Sydney’s gay pride parade celebrates same-sex marriage and activists

James Brechney and Stuart Henshall were married during the parade in front of the crowd of hundreds of thousands. Image: ABC News – Luke Wong

Excited crowds lined Sydney’s streets on Saturday to celebrate the 40th anniversary of the Gay and Lesbian Mardi Gras, the first time the annual parade has taken place since Australia legalised same-sex marriage.

The event started in 1978 as a protest march for gay rights and the decriminalisation of homosexuality, but has since grown into a major tourist spectacle featuring sequins, glitter, lasers and dance music. It is now Sydney’s biggest street-party, and a major focal point for Australia’s gay and lesbian community.

This year’s procession included 200 floats and groups of street-dancers, with superstar Cher headlining the parade’s official party, the first since Australia became the 26th nation to legalise same-sex marriage last December.

Australians overwhelmingly endorsed legalising same-sex marriage in a postal survey, in a country where sodomy laws were still in place in some states until as recently as the 1990s.

More than 50 people were arrested during the 1978 protest. Image: Sydney Mardi Gras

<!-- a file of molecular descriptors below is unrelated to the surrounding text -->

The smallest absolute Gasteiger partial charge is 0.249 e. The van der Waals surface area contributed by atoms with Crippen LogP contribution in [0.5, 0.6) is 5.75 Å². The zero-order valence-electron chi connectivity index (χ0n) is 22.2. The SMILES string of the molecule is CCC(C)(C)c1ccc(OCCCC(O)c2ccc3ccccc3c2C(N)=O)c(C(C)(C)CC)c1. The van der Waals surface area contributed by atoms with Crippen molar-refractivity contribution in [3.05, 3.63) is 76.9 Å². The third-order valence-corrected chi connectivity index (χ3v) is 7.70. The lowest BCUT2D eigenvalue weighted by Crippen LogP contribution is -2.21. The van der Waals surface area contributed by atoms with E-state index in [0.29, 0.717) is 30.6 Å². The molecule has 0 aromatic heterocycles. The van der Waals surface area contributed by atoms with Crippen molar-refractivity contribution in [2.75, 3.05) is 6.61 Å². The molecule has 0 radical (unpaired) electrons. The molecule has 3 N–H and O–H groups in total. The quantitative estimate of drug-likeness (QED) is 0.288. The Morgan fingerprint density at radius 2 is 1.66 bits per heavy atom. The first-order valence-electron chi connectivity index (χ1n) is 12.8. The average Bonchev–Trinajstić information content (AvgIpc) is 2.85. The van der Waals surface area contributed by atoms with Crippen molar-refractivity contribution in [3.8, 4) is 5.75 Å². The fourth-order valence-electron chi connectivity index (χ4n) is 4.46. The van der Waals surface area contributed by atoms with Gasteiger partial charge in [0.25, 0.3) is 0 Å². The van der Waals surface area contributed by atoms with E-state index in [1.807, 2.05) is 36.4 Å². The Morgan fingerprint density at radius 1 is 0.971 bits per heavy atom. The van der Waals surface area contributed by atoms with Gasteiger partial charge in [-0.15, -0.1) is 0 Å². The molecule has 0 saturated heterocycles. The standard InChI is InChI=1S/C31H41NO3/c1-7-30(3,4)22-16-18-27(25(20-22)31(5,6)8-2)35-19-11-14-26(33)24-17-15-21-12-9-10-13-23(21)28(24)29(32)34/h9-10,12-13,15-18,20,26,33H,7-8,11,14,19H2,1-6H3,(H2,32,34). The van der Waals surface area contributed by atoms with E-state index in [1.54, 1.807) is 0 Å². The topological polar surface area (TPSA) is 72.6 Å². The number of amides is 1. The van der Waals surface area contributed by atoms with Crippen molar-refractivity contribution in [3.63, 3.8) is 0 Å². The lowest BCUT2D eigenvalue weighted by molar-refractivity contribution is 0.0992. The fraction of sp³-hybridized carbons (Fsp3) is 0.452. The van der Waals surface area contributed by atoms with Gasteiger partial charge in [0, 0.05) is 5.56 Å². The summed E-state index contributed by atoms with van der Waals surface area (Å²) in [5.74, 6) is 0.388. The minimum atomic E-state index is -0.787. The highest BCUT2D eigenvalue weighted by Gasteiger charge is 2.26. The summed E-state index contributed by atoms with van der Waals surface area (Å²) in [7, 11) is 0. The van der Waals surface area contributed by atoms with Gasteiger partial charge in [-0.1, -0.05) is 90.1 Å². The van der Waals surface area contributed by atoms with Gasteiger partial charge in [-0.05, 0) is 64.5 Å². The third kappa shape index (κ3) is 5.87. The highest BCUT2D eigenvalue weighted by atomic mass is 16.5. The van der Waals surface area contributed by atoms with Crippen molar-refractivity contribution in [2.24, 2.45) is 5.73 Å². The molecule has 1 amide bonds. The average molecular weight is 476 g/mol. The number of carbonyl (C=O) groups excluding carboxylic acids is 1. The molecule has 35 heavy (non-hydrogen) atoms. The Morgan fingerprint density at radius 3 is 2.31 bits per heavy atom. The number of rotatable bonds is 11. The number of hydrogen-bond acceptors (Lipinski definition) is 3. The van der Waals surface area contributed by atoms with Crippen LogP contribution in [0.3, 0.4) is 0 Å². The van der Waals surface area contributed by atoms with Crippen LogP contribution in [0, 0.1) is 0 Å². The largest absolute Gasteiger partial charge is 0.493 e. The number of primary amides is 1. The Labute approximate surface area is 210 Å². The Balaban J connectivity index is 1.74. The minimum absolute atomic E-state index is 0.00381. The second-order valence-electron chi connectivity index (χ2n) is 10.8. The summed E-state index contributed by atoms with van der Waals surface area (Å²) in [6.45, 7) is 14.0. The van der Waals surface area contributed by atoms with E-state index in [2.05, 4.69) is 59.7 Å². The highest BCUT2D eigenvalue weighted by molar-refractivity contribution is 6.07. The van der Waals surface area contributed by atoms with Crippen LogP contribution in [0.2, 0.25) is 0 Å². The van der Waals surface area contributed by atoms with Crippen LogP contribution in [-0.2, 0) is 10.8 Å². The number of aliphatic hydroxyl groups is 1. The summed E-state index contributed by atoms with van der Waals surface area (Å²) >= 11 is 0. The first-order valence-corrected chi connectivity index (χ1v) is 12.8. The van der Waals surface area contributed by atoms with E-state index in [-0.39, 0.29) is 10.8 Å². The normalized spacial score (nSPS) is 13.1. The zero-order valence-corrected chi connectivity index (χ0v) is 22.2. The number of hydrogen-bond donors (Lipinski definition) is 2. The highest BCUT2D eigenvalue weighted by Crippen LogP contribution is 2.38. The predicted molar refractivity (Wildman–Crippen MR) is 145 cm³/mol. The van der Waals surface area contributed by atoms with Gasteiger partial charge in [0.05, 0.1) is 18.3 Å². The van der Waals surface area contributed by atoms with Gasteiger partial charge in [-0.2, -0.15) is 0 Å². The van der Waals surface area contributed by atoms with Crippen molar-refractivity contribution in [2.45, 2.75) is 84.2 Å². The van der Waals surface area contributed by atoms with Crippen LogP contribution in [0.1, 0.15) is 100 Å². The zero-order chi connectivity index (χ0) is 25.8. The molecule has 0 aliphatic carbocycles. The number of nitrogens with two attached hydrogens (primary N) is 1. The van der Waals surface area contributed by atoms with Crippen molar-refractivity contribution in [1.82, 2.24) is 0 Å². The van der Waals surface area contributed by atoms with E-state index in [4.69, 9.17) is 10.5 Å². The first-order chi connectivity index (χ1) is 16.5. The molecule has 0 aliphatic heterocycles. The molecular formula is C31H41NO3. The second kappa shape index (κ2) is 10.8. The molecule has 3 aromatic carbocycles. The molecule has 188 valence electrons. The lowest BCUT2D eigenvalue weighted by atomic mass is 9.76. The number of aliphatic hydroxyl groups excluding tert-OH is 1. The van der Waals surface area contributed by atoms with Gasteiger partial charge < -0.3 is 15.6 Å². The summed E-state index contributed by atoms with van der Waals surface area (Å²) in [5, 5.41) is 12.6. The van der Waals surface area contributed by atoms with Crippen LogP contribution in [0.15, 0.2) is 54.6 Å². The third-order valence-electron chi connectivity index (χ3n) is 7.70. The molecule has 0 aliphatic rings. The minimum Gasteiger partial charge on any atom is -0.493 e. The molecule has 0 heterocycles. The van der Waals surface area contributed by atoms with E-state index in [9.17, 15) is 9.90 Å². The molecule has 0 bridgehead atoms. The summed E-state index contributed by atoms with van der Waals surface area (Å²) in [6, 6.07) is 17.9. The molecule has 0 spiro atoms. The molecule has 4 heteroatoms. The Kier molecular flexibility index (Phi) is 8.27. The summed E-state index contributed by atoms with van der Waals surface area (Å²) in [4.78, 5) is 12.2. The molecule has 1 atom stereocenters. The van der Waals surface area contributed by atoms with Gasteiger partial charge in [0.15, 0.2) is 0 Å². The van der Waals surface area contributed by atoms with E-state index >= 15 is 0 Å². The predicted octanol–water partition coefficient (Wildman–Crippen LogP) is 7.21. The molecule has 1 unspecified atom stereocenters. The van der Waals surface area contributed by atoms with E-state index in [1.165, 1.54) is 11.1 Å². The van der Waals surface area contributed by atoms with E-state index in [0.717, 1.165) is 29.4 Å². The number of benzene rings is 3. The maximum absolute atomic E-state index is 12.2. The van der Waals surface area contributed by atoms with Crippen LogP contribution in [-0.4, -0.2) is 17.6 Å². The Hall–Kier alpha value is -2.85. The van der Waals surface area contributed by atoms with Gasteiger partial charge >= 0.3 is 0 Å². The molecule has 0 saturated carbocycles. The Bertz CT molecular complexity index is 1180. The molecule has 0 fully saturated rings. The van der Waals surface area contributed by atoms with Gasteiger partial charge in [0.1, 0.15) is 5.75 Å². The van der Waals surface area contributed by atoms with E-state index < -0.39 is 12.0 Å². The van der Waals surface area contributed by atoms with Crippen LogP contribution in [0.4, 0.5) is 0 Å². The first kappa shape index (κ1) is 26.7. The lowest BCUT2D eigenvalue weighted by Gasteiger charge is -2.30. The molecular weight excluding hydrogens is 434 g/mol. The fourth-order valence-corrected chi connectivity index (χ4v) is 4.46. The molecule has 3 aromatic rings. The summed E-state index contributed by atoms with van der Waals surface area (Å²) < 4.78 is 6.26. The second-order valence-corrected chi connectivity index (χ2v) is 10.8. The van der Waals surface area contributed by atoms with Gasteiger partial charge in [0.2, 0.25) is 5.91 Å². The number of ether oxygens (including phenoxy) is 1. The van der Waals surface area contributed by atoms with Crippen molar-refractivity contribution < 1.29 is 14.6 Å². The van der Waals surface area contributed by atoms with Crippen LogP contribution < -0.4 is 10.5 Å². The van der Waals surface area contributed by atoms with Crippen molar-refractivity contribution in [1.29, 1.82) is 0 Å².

This year’s Mardi Gras also honoured the 78ers, a group of people involved in the original protest, which took place on June 24, 1978, as a peaceful march for gay rights that sparked the annual parade.

That protest was marred by police brutality, with 53 people arrested in subsequent scuffles.

Police have since apologised for the events of 1978, and now march each year in the parade alongside other emergency services.

Bruce Pollack, a Mardi Gras volunteer since 1984, said the parade has played a major role in changing attitudes toward the LGBT community over the decades.

“I was involved in the gay and lesbian counselling service … you would always hear young gays, and older gays, and much older gays say ‘it’s OK to come out because I saw people like me in the parade enjoying themselves – and there were spectators’,” Pollack told Reuters.

“It was Mardi Gras that made it OK to be gay and lesbian and bisexual and transgender.”


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